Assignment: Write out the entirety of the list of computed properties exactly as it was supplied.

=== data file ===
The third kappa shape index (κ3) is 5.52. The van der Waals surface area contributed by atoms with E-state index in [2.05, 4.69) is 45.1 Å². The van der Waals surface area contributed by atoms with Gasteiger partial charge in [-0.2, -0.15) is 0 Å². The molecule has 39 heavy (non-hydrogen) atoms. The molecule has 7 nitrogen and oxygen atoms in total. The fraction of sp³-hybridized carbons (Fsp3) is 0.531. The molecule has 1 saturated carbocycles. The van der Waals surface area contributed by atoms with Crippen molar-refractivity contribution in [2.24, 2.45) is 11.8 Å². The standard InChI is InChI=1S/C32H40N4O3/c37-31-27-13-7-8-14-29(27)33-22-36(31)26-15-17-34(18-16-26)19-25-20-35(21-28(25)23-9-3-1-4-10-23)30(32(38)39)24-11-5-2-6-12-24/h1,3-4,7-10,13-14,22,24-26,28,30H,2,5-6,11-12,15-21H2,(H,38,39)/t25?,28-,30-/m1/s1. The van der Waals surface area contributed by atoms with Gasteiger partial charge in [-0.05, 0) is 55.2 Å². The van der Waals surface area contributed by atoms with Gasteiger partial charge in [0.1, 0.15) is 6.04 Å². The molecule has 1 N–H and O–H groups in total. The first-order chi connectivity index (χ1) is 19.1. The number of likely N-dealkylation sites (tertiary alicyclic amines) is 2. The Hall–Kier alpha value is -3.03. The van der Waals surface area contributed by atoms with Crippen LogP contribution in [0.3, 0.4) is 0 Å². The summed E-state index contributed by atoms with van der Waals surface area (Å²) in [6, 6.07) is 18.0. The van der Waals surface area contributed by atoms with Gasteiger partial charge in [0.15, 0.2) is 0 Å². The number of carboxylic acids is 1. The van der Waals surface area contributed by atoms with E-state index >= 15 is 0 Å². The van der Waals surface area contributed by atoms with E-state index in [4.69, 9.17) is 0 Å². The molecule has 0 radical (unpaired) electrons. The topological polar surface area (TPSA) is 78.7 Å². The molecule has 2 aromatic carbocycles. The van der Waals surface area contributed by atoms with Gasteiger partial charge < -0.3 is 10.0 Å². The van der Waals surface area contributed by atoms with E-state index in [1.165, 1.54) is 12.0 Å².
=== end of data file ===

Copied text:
The third kappa shape index (κ3) is 5.52. The van der Waals surface area contributed by atoms with E-state index in [2.05, 4.69) is 45.1 Å². The van der Waals surface area contributed by atoms with Gasteiger partial charge in [-0.2, -0.15) is 0 Å². The molecule has 39 heavy (non-hydrogen) atoms. The molecule has 7 nitrogen and oxygen atoms in total. The fraction of sp³-hybridized carbons (Fsp3) is 0.531. The molecule has 1 saturated carbocycles. The van der Waals surface area contributed by atoms with Crippen molar-refractivity contribution in [2.24, 2.45) is 11.8 Å². The standard InChI is InChI=1S/C32H40N4O3/c37-31-27-13-7-8-14-29(27)33-22-36(31)26-15-17-34(18-16-26)19-25-20-35(21-28(25)23-9-3-1-4-10-23)30(32(38)39)24-11-5-2-6-12-24/h1,3-4,7-10,13-14,22,24-26,28,30H,2,5-6,11-12,15-21H2,(H,38,39)/t25?,28-,30-/m1/s1. The van der Waals surface area contributed by atoms with Gasteiger partial charge in [-0.05, 0) is 55.2 Å². The van der Waals surface area contributed by atoms with Gasteiger partial charge in [0.1, 0.15) is 6.04 Å². The molecule has 1 N–H and O–H groups in total. The first-order chi connectivity index (χ1) is 19.1. The number of likely N-dealkylation sites (tertiary alicyclic amines) is 2. The Hall–Kier alpha value is -3.03. The van der Waals surface area contributed by atoms with Crippen LogP contribution in [0.3, 0.4) is 0 Å². The summed E-state index contributed by atoms with van der Waals surface area (Å²) in [6, 6.07) is 18.0. The van der Waals surface area contributed by atoms with Gasteiger partial charge in [0.15, 0.2) is 0 Å². The number of carboxylic acids is 1. The van der Waals surface area contributed by atoms with E-state index >= 15 is 0 Å². The van der Waals surface area contributed by atoms with E-state index in [4.69, 9.17) is 0 Å². The molecule has 0 radical (unpaired) electrons. The topological polar surface area (TPSA) is 78.7 Å². The molecule has 2 aromatic carbocycles. The van der Waals surface area contributed by atoms with Gasteiger partial charge < -0.3 is 10.0 Å². The van der Waals surface area contributed by atoms with E-state index in [1.165, 1.54) is 12.0 Å².